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Break Even Calculator

Cash flow is the lifeblood of any business, an essential asset for your company to support everyday operations. Use this calculator tool to determine whether your present cash flow is enough to cover your needs for payroll, loan payments, inventory purchases, and any other financial draws on your business resources.

Marginal Tax Rate Calculator for 2017
Please view the report to see detailed results in tabular form.


Federal Income Tax Rates
Use the table below to assist you in estimating your federal tax rate.
Filing Status and Income Tax Rates 2017*
Tax RateMarried Filing Jointly or Qualified Widow(er)SingleHead of HouseholdMarried Filing Separately
10%$0 - $18,650$0 - $9,325$0 - $13,350$0 - $9,325
15%$18,650 - $75,900$9,325 - $37,950$13,350 - $50,800$9,325 - $37,950
25%$75,900 - $153,100$37,950 - $91,900$50,800 - $131,200$37,950 - $76,550
28%$153,100 - $233,350$91,900 - $191,650$131,200 - $212,500$76,550 - $116,675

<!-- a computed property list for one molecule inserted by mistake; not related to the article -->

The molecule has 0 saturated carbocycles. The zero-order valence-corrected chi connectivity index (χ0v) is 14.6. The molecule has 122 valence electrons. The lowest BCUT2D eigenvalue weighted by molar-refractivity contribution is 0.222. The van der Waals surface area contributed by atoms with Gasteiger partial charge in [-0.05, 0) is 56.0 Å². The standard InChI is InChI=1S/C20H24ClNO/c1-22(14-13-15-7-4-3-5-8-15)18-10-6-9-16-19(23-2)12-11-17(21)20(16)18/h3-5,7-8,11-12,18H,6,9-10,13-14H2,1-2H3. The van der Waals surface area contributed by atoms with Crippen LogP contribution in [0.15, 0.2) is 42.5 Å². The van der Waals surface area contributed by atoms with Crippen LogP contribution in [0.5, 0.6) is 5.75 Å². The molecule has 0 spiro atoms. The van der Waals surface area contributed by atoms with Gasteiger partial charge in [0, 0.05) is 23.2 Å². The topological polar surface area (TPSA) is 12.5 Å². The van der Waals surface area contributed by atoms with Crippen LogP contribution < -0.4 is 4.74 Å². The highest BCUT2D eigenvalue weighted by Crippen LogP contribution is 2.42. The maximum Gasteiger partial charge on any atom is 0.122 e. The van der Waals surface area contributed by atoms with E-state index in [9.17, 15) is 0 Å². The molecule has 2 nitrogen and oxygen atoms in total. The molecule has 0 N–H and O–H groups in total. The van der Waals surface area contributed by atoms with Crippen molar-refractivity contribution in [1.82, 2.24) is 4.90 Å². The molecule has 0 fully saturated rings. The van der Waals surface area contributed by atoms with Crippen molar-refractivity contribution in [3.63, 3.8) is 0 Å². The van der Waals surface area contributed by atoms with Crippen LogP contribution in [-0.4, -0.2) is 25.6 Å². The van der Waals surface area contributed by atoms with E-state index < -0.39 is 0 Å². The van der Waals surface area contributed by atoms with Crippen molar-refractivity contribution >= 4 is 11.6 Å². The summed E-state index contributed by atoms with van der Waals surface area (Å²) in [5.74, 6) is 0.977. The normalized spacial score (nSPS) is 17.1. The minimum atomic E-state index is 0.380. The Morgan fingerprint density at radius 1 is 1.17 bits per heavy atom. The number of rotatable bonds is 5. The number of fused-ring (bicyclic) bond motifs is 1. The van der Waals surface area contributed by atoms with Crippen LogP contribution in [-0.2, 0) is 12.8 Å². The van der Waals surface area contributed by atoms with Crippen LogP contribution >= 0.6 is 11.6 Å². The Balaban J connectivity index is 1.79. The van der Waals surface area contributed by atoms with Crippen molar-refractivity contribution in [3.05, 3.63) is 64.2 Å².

33%$233,350 - $416,700$191,650 - $416,700$212,500 - $416,700$116,675 - $208,350
35%$416,700 - $470,700$416,700 - $418,400$416,700 - $444,550$208,350 - $235,350
39.6%Over $470,700Over $418,400Over $444,550Over $235,350
*Caution: Do not use these tax rate schedules to figure 2016 taxes. Use only to figure 2017 estimates. Source: Rev. Proc. 2016-55
Wages, salaries, tips, etc.
This is your total taxable income for the year after deductions for retirement contributions such as 401(k)s, IRAs, etc. For tax filing purposes this would be the same as your Adjusted Gross Income (however the calculator is unable to take lower capital gains taxes into consideration).
Filing status
Choose your filing status. Your filing status determines the income levels for your Federal tax bracket. It is also important for calculating your standard deduction, personal exemptions, and deduction phase out incomes. The table below summarizes the five possible filing status choices. It is important to understand that your marital status as of the last day of the year determines your filing status.

Filing Status
Married Filing Jointly If you are married, you are able to file a joint return with your spouse. If your spouse died during the tax year, you are still able to file a joint return for that year. You may also choose to file separately under the status "Married Filing Separately".
Qualified Widow(er) Generally, you qualify for this status if your spouse died during the previous tax year (not the current tax year) and you and your spouse filed a joint tax return in the year immediately prior to their death. You are also required to have at least one dependent child or stepchild for whom you are the primary provider.